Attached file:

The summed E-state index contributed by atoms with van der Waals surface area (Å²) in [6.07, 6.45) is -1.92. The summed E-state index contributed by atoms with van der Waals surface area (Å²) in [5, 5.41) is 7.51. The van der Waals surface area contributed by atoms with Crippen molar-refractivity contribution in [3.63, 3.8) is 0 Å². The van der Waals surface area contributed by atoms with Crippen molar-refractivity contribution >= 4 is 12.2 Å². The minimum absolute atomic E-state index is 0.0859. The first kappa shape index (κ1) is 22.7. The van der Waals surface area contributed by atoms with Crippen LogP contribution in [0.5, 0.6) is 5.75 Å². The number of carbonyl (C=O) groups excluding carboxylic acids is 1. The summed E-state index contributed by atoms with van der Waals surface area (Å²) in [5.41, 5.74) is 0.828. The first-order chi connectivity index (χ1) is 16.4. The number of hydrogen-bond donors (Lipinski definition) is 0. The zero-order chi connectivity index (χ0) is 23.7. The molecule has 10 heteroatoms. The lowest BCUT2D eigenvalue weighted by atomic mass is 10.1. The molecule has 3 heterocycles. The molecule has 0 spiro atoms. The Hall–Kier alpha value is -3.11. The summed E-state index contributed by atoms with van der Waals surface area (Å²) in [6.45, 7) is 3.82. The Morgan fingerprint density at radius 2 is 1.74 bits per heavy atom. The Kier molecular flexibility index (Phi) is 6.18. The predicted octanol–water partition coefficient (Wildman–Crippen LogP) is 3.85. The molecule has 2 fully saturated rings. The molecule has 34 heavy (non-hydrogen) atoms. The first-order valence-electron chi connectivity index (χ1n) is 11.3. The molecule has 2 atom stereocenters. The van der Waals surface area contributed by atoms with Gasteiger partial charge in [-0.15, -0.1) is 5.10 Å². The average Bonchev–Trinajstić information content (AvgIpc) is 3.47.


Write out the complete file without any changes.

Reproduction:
The summed E-state index contributed by atoms with van der Waals surface area (Å²) in [6.07, 6.45) is -1.92. The summed E-state index contributed by atoms with van der Waals surface area (Å²) in [5, 5.41) is 7.51. The van der Waals surface area contributed by atoms with Crippen molar-refractivity contribution in [3.63, 3.8) is 0 Å². The van der Waals surface area contributed by atoms with Crippen molar-refractivity contribution >= 4 is 12.2 Å². The minimum absolute atomic E-state index is 0.0859. The first kappa shape index (κ1) is 22.7. The van der Waals surface area contributed by atoms with Crippen LogP contribution in [0.5, 0.6) is 5.75 Å². The number of carbonyl (C=O) groups excluding carboxylic acids is 1. The summed E-state index contributed by atoms with van der Waals surface area (Å²) in [5.41, 5.74) is 0.828. The first-order chi connectivity index (χ1) is 16.4. The number of hydrogen-bond donors (Lipinski definition) is 0. The zero-order chi connectivity index (χ0) is 23.7. The molecule has 10 heteroatoms. The lowest BCUT2D eigenvalue weighted by atomic mass is 10.1. The molecule has 3 heterocycles. The molecule has 0 spiro atoms. The Hall–Kier alpha value is -3.11. The summed E-state index contributed by atoms with van der Waals surface area (Å²) in [6.45, 7) is 3.82. The Morgan fingerprint density at radius 2 is 1.74 bits per heavy atom. The Kier molecular flexibility index (Phi) is 6.18. The predicted octanol–water partition coefficient (Wildman–Crippen LogP) is 3.85. The molecule has 2 fully saturated rings. The molecule has 34 heavy (non-hydrogen) atoms. The first-order valence-electron chi connectivity index (χ1n) is 11.3. The molecule has 2 atom stereocenters. The van der Waals surface area contributed by atoms with Gasteiger partial charge in [-0.15, -0.1) is 5.10 Å². The average Bonchev–Trinajstić information content (AvgIpc) is 3.47.